“He felt they weren’t ready,” Pepé remembers, “because they would play cover songs better than they would play their own songs. They couldn’t show what they could do on their own.”
But they were not without talent. Prince and André stood out from the group.
“Prince would take off his guitar and go over to Linda and play the chords on the keyboard he wanted her to play,” Pepé recalls. “And I’m like, ‘Wait a minute, this guy plays keyboards too?’ Then he would take André’s bass and play like he had been doing it for twenty years, playing the funkiest lines. And then André would pick up whatever he wanted him to play like he had been playing it forever. That’s how talented these guys were. I was like, ‘We got something here.’ ”
André and Prince would have contests about how fast they could write songs.
“I would say, ‘Let’s take five,’ and we’d go to the kitchen to make some chocolate cake,” remembers Pepé. “Prince would stay and wouldn’t eat; he would just continue playing. His work ethic started at a real early age.”
But André’s band was short-lived. They had one last name change to Champagne—when people began comparing them to Graham Central Station—before the group began to disband. Pepé took André under his wing as bassist for 94 East with Colonel Abrams as a vocalist and Bobby Z as a drummer, and they recorded two songs for Polydor—“Fortune Seller” and “10:15”— but, because of problems with the label, their contract was canceled and the songs weren’t completed.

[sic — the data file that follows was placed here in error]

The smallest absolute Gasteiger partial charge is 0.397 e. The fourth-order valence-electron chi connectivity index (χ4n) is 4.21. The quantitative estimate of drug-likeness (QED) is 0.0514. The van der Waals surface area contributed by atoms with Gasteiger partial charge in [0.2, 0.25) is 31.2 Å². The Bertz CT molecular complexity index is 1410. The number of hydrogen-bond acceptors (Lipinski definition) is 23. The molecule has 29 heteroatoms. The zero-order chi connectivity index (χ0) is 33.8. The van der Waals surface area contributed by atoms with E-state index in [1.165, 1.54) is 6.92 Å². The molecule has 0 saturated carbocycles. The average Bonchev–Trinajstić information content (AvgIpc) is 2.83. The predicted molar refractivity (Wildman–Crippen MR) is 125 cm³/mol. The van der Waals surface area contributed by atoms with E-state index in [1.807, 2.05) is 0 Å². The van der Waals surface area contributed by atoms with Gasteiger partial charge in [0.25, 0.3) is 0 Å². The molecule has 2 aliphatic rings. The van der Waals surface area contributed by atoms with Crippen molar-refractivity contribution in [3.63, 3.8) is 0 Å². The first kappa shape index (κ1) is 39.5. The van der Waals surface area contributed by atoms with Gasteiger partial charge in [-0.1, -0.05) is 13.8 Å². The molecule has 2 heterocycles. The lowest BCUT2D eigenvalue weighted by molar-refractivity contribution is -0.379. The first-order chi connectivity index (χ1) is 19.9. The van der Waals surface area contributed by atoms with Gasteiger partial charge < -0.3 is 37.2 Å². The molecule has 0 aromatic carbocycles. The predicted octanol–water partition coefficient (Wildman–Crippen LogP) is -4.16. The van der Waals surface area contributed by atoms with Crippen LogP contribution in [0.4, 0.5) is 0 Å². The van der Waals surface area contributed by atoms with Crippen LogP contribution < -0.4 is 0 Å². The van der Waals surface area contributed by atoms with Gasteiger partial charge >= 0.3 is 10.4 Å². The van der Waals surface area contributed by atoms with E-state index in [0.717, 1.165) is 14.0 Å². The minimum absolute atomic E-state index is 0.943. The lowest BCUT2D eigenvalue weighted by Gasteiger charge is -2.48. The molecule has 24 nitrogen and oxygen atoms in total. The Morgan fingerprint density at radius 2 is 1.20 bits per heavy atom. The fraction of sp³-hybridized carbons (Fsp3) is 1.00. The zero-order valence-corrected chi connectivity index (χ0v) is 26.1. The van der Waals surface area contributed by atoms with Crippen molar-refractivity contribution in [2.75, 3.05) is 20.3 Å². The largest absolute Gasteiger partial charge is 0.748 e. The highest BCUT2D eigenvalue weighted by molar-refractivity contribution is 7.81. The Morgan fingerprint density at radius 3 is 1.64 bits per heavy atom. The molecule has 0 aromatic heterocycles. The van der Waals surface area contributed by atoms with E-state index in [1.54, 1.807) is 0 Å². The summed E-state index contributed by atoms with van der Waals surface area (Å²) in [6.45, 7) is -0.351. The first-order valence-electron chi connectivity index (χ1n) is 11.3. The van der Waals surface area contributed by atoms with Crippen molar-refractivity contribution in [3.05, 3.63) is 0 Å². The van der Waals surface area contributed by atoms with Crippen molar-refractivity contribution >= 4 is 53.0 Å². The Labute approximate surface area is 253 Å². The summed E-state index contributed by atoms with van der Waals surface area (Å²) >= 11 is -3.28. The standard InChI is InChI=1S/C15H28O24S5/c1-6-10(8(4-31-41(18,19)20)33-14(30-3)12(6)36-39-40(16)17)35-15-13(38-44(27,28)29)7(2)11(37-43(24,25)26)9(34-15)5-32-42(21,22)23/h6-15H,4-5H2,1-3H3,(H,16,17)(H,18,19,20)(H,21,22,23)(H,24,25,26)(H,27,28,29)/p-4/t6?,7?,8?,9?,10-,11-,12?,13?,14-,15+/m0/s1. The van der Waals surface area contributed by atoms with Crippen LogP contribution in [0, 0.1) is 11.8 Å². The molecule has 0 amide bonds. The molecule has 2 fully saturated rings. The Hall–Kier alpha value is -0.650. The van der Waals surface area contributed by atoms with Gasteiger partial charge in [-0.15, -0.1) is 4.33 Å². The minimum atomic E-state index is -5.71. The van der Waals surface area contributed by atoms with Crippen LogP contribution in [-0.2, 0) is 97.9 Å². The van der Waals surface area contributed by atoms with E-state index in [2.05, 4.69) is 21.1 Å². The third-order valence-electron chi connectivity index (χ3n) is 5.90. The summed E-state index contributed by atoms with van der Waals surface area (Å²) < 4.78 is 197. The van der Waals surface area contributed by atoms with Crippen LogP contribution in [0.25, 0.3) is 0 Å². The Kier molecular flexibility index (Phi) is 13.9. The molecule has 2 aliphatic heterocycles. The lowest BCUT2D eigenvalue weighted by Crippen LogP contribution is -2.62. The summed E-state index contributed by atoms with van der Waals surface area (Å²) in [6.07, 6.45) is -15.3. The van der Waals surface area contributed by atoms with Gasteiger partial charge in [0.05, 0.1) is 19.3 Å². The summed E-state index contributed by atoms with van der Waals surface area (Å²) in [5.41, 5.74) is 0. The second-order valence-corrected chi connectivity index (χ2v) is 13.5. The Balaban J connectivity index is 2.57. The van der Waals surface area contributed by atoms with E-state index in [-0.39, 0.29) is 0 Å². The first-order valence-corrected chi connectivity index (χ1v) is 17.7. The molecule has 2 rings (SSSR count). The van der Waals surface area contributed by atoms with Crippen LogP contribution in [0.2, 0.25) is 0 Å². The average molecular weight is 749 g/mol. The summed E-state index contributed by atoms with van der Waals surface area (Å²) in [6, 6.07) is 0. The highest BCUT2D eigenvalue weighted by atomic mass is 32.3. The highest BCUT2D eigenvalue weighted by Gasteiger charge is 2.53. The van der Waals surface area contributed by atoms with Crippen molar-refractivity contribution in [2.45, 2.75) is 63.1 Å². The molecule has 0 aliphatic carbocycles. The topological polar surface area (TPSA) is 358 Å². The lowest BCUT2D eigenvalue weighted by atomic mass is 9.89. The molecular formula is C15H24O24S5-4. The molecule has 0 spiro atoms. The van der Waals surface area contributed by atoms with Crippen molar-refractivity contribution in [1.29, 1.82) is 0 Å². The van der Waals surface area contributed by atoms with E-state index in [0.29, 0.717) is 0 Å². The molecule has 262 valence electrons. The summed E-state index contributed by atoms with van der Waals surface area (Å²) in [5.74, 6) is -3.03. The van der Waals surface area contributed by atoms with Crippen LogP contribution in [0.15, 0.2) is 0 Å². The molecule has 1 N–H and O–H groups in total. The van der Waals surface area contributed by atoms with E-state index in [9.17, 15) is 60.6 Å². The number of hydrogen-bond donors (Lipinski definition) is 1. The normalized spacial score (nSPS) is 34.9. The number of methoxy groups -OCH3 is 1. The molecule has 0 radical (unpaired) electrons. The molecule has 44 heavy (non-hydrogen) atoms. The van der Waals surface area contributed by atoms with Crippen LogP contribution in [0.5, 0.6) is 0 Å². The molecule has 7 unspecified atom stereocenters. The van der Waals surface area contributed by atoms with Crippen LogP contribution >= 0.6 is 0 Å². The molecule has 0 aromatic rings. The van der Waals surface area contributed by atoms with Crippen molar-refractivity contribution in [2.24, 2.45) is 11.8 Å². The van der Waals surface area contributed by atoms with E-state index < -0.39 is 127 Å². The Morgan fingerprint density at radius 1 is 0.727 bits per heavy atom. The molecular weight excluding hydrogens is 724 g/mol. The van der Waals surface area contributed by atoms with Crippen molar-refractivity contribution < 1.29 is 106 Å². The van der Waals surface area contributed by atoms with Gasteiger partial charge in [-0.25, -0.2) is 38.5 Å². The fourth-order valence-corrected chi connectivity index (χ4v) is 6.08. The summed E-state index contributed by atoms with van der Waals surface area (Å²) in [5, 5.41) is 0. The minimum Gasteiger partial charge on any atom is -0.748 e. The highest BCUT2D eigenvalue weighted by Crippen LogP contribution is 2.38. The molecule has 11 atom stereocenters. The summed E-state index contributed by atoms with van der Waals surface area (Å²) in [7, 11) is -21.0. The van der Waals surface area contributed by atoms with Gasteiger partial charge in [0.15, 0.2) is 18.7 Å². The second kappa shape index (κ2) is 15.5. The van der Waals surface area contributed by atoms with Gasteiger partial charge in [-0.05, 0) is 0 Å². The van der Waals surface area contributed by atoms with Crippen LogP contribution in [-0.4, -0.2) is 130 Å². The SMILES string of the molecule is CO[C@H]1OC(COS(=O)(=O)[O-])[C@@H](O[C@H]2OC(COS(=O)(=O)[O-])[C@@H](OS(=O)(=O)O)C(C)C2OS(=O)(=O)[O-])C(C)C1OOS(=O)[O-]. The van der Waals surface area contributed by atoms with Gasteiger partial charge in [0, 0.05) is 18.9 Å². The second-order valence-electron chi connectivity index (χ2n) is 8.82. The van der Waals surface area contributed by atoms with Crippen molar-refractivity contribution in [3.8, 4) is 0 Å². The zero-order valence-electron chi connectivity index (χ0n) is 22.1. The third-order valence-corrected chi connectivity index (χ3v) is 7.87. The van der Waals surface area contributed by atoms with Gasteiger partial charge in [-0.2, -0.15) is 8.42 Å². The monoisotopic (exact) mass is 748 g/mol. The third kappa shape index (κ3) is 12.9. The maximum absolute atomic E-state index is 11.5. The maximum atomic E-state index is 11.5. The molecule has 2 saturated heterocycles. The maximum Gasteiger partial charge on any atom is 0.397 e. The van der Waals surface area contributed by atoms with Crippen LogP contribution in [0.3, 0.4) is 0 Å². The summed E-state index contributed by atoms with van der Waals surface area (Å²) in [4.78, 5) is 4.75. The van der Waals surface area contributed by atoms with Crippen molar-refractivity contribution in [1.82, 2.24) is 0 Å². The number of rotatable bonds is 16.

Meanwhile, Prince had his sights set on getting out of Minneapolis, and when he met producer Chris Moon and a young manager named Owen Husney, it was the beginning of the end for Grand Central.
“Chris plays me this demo he had been recording on this eight-track,” Husney recalls. “Incredible. I was like, ‘Who’s the group?’And he was like,‘It’s not a group. It’s one kid, and he’s writing and singing and playing everything. I said, ‘Holy shit! Get him here now!’ ”
In a 1982 interview with Nat Morris on Detroit TV show The Scene, André didn’t mince words when describing Grand Central’s band as his group. “Morris and Prince was in it,” he said matter-of-factly. After the crowd erupted in applause, André smiled and said, “You hear that straight from the horse’s mouth.”
Prince would go on to define the Minneapolis sound, but André Cymone had a less-celebrated impact. In an interview in Billboard magazine, Husney described how Prince and André would stay up all night working on what would eventually become Prince’s 1980 album, Dirty Mind. Eventually, André became frustrated with his lack of recognition for his contributions and, in 1981, began a solo career with futuristic electronics and signed to Columbia Records, releasing Livin’ in the New Wave (1982), Survivin’ in the ’80s (1983), and A.C. (1985).
“They spent millions of hours jamming together in that basement,” says Husney about the group Grand Central. “André had a lot of input into that sound.”